Ontario’s COVID-19 vaccine portal launched Monday with tens of thousands of people aged 80 and older booking their appointments, while the province promised to resolve technical issues many users reported.
The government said more than 63,000 people had booked vaccine appointments by early afternoon.
Premier Doug Ford said any “bumps in the road, or wrinkles in the system” would be taken care of immediately.
“I’m just very grateful that the system never crashed,” he told a news conference. “That’s what I’m shocked about, actually.”
Residents who are eligible to get vaccinated can book online at www.ontario.ca/bookvaccine, while those wishing to schedule by phone can call 1-888-999-6488.
The online booking system and call centre went live at 8 a.m., and the site showed more than 8,000 people in the queue for an appointment a few minutes later, with an estimated wait time of about an hour.
The lineup appeared to grow quickly, with some who went on the site shortly afterwards reporting a longer estimated wait time.
Several health units reported issues with the new system, saying they were working with the province to address the problems.
“Please do not attempt to book an appointment at this time,” the Grey Bruce Health Unit in southern Ontario told local residents just hours after the booking system went live. It said system issues had resulted in booking errors.
The Simcoe-Muskoka Health Unit said some people were encountering error messages that indicated no local appointments were available through the booking site for its region. It said the province had not finished inputting all of its clinics and was hoping to resolve the issue later Monday.
Elsewhere, users reported seeing error messages after filling out the website’s vaccine booking forms.
Eric Weichel logged onto the site at 9 a.m. from his home in North Bay, Ont., in a co-ordinated effort with his mother, who helped from Parry Sound, Ont., and another friend who tried from a cell phone in Guelph, Ont. They were all trying to get an appointment for Weichel’s 85-year-old grandmother, Hazel Wager.
After getting into the queue and filling out basic information like date of birth and postal code, all three kept getting the same message, a blank screen with just the words “form has been tampered with.”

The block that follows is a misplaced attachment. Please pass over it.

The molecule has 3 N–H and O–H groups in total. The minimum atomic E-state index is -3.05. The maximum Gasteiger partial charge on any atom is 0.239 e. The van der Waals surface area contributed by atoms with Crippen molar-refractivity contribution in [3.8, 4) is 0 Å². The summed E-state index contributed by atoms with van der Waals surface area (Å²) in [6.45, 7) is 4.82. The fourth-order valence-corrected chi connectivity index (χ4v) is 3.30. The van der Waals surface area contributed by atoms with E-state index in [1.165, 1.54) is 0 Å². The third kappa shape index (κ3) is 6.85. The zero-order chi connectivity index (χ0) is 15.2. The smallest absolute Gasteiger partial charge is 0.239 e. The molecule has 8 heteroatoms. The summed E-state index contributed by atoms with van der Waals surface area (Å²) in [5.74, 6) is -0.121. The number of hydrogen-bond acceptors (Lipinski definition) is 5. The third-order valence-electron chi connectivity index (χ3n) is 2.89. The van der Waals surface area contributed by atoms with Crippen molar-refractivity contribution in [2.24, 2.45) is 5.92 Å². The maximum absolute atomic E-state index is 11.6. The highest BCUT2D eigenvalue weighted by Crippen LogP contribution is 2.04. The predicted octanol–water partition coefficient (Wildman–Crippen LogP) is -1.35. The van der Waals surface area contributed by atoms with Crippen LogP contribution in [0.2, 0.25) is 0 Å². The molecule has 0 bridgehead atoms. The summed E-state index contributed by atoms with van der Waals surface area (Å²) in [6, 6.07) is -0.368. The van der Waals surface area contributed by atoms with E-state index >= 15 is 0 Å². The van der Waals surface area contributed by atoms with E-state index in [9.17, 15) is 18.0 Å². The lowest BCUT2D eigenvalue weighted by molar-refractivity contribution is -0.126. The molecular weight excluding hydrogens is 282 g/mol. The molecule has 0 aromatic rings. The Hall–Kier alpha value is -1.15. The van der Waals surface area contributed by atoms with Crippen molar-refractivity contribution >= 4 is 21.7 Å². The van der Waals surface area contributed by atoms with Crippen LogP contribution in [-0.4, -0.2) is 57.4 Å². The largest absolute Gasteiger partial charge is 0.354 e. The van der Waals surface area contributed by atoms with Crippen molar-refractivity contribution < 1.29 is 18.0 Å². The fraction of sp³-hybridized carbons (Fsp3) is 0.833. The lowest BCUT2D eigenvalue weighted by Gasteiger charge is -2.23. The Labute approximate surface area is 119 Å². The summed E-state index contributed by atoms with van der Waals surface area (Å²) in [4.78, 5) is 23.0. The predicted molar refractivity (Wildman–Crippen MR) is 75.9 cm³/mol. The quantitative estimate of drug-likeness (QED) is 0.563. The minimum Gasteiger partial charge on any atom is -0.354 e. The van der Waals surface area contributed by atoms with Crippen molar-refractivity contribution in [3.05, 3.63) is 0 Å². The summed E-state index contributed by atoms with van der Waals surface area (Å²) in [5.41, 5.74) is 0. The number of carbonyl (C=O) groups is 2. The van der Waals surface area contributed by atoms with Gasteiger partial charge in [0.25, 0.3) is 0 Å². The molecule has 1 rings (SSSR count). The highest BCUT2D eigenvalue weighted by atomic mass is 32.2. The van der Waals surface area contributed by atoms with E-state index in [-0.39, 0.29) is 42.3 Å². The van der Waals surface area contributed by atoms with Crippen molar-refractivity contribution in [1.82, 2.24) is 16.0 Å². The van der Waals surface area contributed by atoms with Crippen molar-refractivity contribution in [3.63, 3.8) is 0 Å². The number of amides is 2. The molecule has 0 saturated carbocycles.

Weichel said his mother then tried the phone number, but gave up after nine attempts to get through. He said he finally was able to book an appointment through the website at 3 p.m., six hours after he started.
His grandmother has her first shot scheduled for next Monday in Parry Sound, Ont., and her second shot appointment in July, he said.
“I’m so excited to hug her after she gets her vaccine,” Weichel said in an interview.
Others who went onto the site shared their successes on social media.
“My in-laws (with the help of their doting son) both got COVID-19 vaccine appointments for next Tuesday at City Hall. I can’t believe how happy and relieved I am,” one Ottawa resident said on Twitter.
A spokesman for the Ministry of Health said the government was aware of the technical issues some users were encountering and urged them to book an appointment using the Provincial Vaccine Information Line instead.
Some of Ontario’s 34 public health units have already established their own systems for booking vaccination appointments, but the provincial portal will either enhance or replace those setups in many areas.
The province reported Monday that a total of 1,191,553 COVID-19 vaccine doses have been given out in Ontario so far.
But even as the vaccination drive ramps up, some regions of the province are still dealing with a troubling number of COVID-19 cases.
Sarnia-Lambton moved into the “grey lockdown” stage of the province’s colour-coded pandemic response framework on Monday following a spike in local infections.
Sarnia Mayor Mike Bradley wrote to Ford Monday, asking that in future, any region moved into lockdown by the province should be given priority access to COVID-19 vaccines.
“It is a simple step your government can take immediately that would alleviate and diminish the distress as we enter the “Grey Lockdown Zone” and give people here optimism and hope for the future,” Bradley said.
Meanwhile, Ford confirmed Monday that the head of Ontario’s vaccine task force will be leaving the job in a few weeks.
Retired general Rick Hillier’s contract expires on March 31, at which point he will leave the role.
The province has faced criticism about the slow rollout of the COVID-19 immunization process but Ford has said the vaccine effort depends on supplies provided by the federal government.
Ontario reported 1,268 new cases of COVID-19 on Monday and nine more deaths linked to the virus.
With files from Liam Casey